Henry Louis Gehrig

Henry Louis Gehrig, the son of German immigrants, was born in New York City on June 19th, 1903.   Young Gehrig showed great athletic promise at an early age, becoming the star player of New York's Commerce High School baseball team.   In fact, when Gehrig was a senior, Commerce won the city championship, which in turn earned the team the right to play against Chicago's top high school club.   Gehrig's home run with the bases loaded (known by fans as a "grand slam") helped Commerce to a decisive victory.   Despite his tremendous athletic ability, Gehrig's parents did not approve of their son playing baseball. Instead, they wanted him to finish his education at Columbia University and become an engineer.   However, because the family had very little money, Gehrig's parents finally allowed him to sign a professional baseball contract with the New York Yankees. Two years after signing with the Yankees, Lou was called up from the minor leagues to become a permanent member of the club. Thanks largely to his impressive hitting ability, over the next fourteen years "Larrupin' Lou from Columbia U." made a name for himself as one of baseball's greatest players.   From 1925 through 1939, Gehrig never missed a game, playing 2,130 games in a row, despite fractured fingers, spike wounds, back pain, sore muscles, and various illnesses. LOU GEHRIG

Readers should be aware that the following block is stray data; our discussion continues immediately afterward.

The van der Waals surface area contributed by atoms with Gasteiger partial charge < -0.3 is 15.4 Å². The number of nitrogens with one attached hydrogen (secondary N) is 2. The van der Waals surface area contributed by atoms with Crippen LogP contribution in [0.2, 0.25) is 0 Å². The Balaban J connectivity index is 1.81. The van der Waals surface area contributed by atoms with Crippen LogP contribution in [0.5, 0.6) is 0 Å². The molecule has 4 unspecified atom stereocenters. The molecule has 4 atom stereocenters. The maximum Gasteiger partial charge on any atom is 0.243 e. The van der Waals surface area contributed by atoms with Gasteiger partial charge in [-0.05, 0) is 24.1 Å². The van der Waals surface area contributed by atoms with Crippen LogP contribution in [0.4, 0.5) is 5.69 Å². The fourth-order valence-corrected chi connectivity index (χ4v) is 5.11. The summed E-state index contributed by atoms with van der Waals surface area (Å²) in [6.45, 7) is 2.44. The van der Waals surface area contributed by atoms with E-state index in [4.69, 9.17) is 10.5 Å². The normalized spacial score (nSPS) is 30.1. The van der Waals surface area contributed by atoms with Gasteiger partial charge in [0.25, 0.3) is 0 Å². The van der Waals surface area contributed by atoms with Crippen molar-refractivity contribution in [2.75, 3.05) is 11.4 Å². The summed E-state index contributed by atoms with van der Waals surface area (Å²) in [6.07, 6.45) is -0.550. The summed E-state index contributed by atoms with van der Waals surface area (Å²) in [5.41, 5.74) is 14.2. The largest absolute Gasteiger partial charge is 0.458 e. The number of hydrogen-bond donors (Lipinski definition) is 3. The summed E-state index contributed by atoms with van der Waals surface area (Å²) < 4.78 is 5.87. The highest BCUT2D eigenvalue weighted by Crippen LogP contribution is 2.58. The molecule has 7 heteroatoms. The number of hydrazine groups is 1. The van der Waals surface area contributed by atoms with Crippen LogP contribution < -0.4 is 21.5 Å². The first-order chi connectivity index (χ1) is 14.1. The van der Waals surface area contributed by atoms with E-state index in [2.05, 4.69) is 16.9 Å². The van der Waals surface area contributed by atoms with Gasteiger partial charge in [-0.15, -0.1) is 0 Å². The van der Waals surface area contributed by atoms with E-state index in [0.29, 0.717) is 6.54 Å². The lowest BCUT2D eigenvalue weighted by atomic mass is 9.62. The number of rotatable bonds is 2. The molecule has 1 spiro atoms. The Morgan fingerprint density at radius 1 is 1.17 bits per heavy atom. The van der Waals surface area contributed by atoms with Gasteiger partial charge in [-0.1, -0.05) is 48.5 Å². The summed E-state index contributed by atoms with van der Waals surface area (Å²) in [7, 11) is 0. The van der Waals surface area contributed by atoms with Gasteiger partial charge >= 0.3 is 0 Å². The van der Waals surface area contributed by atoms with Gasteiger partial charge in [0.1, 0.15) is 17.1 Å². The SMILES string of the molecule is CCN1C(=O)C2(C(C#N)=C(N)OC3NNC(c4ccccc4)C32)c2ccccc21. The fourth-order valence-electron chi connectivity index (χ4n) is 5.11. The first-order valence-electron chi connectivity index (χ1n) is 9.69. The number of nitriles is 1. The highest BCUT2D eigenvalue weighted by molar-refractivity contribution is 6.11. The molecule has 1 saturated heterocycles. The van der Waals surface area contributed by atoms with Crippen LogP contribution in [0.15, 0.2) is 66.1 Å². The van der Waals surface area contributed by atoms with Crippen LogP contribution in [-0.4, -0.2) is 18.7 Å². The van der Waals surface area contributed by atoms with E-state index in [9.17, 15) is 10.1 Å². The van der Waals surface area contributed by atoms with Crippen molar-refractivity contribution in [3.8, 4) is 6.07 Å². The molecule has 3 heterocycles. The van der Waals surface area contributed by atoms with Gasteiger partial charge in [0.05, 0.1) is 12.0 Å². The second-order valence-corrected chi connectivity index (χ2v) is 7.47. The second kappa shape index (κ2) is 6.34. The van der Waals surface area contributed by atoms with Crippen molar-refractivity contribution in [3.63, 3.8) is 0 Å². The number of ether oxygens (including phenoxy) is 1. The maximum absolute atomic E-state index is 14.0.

His miraculous streak for consecutive games played earned him his nickname, "The Iron Horse."   Over the course of his long career, Gehrig helped the Yankees win six World Championships, and he became the first Yankee to win the Triple Crown in 1934 by leading the American League with forty-nine home runs, a batting average of .363, and 165 runs driven in.   Gehrig also played on six American League All-Sadly, Gehrig's baseball career came to a swift end early in the 1939 season.   Doctors diagnosed him with amyotrophic lateral sclerosis, a very rare disease that attacks and decays nerve cells in the brain and spine, which is now often...